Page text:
Panel sheds light on human trafficking, another invisible pandemic ‘in our backyards’

By Cierra Southard
February 14, 2022

 

This isn’t a hot button issue, rather a heartbreaking one that requires global attention. 

Many global events get widespread attention by the media. However, human trafficking is not one of them. Human trafficking has permeated the underbelly of society, always beneath the surface.

“It’s in your backyard, regardless of where your backyard is,” Abbie Newman, CEO of Mission Kids Child Advocacy Center, said, while adding that regional reports of the crime are rising and many victims are being sold and exploited by family members. 

Human trafficking is a worldwide, multi-billion dollar industry in which vulnerable people are manipulated by strangers or family, kidnapped, taken hostage and sold for forced labor, sex work or organ removal. The most likely to be targeted and sold into this inhuman market include women, children, members of the LGBTQ+ community, former convicts, those who struggle with low self-esteem and teenage runaways. 

Sophia Gerner presenting the human trafficking panel to the audience. Photo by Erica Zebrowski.

Three distinguished professionals visited Cabrini on Jan. 31st in Grace Hall to discuss the tragic details behind human trafficking. These professionals included Newman, Carla Clanagan, member of Cabrini’s Domestic Violence Awareness Board of Advisors and the Interagency Council of Norristown Board of Directors, and Walt Hunter, retired Eyewitness News reporter and board member of Mission Kids, the Montgomery County Child Advocacy Center. 

Newman explained how human trafficking occurs not only in the King of Prussia region, but everywhere. 

“I don’t care where you’re from, there is human trafficking going on,” Newman said. 

She said there is a visual, infrared map from the National Human Trafficking Hotline, Polaris, that shows dots of where the national hotspots of trafficking dated back in 2019. Clusters of red dots surround major highways, with a high density of reports coming from places along I-95 and the Pennsylvania Turnpike.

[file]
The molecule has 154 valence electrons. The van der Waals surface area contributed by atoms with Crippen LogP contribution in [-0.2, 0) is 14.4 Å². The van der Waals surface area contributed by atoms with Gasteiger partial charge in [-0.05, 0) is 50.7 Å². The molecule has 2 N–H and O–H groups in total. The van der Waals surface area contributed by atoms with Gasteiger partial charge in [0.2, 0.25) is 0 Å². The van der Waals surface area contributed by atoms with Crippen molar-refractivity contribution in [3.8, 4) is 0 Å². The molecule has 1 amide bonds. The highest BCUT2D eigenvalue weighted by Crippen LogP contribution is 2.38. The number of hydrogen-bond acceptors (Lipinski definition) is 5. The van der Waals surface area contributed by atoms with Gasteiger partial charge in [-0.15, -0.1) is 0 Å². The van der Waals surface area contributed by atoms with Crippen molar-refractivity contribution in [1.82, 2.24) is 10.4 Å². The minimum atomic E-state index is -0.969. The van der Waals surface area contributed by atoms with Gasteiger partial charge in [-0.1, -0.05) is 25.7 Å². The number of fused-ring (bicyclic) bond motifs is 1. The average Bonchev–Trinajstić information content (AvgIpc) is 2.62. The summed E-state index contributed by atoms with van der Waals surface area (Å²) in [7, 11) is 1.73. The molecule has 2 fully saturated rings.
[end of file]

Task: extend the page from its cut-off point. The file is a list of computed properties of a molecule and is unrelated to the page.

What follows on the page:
“The other thing that is really important to understand is that a lot of trafficking victims, in particular adolescents and kids, are being trafficked from home,” Newman said. 

Pandemic sparking more crimes

Statistics have proven that during the opioid epidemic and COVID-19 pandemic, more parents and guardians have sold their children for sexual acts. 

“It has gotten worse,” Newman said. “There has been an uptick of kids on child pornography websites or people looking to purchase and abuse child pornography. If a child is locked inside with their abuser, they can’t get out. Mandated reporters, teachers, classmates and friends can’t tell if something is wrong. They’re hidden in plain sight.” 

Newman shared with the audience that human trafficking is a $150 billion per-year worldwide industry. While in the U.S. alone, it’s a $44 billion per-year industry.

Abbie Newman passionately speaking to the audience. Photo by Erica Zebrowski.

Newman also shared that according to a study in San Diego from seven years ago, 20 high school districts had reported at least one student whom to be believed they were a victim of human trafficking while attending school. 

“Many victims of trafficking, however, initially don’t identify themselves as victims,” Newman said. “Often, there’s a grooming process. 70-90 percent of adolescents and children who are involved in human trafficking have prior histories of being child or sexual abuse victims.” 

Traffickers look for groups of girls hanging out together, targeting the girls who may be left back. This is where the grooming process can begin.

“At that point, she’s not thinking that the stranger is going to snatch and sell her,” Newman said. “They’re going to manipulate her into doing things she wouldn’t normally do and afterwards, she’s not going to have a choice. She still wouldn’t consider herself a victim.” 

Fortunately, Newman has also said that laws on human trafficking have improved over the past 20 years. 

“I think one of the biggest issues is making sure that there’s an understanding that trafficking is everywhere,” Newman said. “Over the last few years, we’ve come up with better responses to trafficking for minors and adults. The laws pertaining to adults are different from the laws that pertain to minors. All of these laws must work together.” 

Victims who don’t know they’re victims

Clanagan works closely with two programs. One community empowerment program brings in victims who do not know that they are survivors and educates them.